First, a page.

Questions From Readers
● Must a person fulfill all vows he made to God prior to becoming a dedicated Christian?—R.J., U.S.A.
Vows are not to be treated lightly, as indicated by the Bible at Ecclesiastes 5:4-6: “Whenever you vow a vow to God, do not hesitate to pay it, for there is no delight in the stupid ones. What you vow, pay. Better is it that you vow not than that you vow and do not pay. Do not allow your mouth to cause your flesh to sin, neither say before the angel that it was a mistake.”
When a person makes a solemn vow to God, he does so voluntarily, not under duress. So there should be a willingness to fulfill the vow. In view of the seriousness of the matter, the Scriptures recommend careful advance consideration of the obligations one would assume upon making a vow. Proverbs 20:25 states: “It is a snare when earthling man has rashly cried out, ‘Holy!’ and after vows he is disposed to make examination.” Hence, vows to God should not be treated lightly but should be the result of careful advance consideration, not mere emotion or momentary enthusiasm.
Marriage vows serve to illustrate these points. A person may decide that he should get married. Entering wedlock is something he does of his own volition. He acts wisely if he gives the matter advance thought, acquainting himself with the responsibilities that will be his upon entering matrimony. Then, when taking the marriage vow before God and human witnesses, he should view the vow seriously and maintain fidelity to his marriage mate. (Matt. 19:4-6) Regardless of who the marrying agent is, if the marriage is legal, his vow is binding upon him, and it continues to be binding when he becomes a dedicated Christian.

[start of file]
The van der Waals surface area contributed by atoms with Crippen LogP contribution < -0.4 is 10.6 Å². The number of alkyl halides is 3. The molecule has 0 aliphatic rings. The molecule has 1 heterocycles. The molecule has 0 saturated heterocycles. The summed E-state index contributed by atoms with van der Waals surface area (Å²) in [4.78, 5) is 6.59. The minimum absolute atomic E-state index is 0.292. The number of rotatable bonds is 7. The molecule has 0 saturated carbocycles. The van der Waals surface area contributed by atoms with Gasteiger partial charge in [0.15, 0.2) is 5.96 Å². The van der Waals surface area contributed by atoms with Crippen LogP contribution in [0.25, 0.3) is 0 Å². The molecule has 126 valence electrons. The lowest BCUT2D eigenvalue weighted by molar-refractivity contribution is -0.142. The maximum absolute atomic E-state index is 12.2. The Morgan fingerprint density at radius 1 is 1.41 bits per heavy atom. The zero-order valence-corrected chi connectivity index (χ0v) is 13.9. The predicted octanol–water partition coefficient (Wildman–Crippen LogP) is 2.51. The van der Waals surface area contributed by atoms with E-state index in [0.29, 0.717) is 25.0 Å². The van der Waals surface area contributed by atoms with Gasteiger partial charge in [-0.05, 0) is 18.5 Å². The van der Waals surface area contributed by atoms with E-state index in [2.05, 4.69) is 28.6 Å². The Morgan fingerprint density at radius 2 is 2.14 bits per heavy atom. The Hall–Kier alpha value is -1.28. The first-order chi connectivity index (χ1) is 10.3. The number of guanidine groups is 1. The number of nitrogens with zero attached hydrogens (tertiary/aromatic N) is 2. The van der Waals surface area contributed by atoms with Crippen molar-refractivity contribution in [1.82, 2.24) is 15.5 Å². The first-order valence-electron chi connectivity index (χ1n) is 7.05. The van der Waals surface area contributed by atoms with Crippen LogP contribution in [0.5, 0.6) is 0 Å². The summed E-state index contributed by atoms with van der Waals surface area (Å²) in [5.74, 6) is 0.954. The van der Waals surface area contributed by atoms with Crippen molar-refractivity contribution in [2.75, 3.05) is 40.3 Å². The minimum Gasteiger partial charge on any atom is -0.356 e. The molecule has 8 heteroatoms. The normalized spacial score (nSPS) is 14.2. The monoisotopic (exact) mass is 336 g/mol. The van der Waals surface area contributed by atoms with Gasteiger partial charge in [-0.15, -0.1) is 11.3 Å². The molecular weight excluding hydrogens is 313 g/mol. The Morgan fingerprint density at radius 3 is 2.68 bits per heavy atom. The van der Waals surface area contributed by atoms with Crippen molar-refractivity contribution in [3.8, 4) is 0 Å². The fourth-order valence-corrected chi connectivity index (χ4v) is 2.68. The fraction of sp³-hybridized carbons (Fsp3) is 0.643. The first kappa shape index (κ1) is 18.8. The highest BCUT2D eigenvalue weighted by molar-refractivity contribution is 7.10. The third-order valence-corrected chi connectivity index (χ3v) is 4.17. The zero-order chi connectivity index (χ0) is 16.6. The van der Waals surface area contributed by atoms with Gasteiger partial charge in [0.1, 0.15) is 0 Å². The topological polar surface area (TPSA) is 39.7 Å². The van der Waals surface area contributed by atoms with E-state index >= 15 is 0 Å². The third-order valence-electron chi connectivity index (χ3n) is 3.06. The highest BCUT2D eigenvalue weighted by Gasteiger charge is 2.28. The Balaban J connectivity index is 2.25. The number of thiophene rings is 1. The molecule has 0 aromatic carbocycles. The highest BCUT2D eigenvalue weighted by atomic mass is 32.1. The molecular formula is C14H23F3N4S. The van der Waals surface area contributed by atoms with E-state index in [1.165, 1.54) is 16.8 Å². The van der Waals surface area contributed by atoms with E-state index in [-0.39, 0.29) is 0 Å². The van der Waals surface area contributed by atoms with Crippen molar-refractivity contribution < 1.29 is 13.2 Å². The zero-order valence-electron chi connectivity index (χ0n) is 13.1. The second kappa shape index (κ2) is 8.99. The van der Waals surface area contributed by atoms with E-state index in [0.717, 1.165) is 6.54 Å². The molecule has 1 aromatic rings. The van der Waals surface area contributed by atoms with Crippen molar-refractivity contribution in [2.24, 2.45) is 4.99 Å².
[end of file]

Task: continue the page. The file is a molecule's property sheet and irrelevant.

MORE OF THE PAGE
An individual may have voluntarily made some other personal vow to God in years past, prior to becoming a dedicated Christian. It was more than a mere desire or plan in his mind or expressed to a friend; it was a solemn vow to God. He was under no compulsion to make the vow. However, now he may desire to be relieved of it. He may ask someone else whether the vow is binding. But it should be realized that another person is in no position to relieve the vower of the responsibility he has taken upon himself as a result of his solemn vow to God. This is a matter between the obligated person and Jehovah God.—Rom. 14:4.
Perhaps the vow was not one required by the Bible. Nevertheless, if it did not conflict with the Scriptures, it would be proper to keep the vow, even if this presents problems in later life.
However, before learning the truth from God’s Word, a person may have made a vow to do something that conflicts with Jehovah’s will. He may become aware of this conflict as he pursues a study of the Bible. What view should he now take of this vow that does not harmonize with God’s will as expressed in the Scriptures? He must decide, but it would be an evidence of faithfulness to Jehovah to act in accord with God’s plainly stated will. This means taking positive steps, such as desisting from practices or breaking off associations that are unclean and improper from God’s standpoint. Such a display of devotion to Jehovah will result in a blessing. (2 Cor. 6:16-18) A person cannot dedicate himself to God through Christ if he does not render such a vow null and void.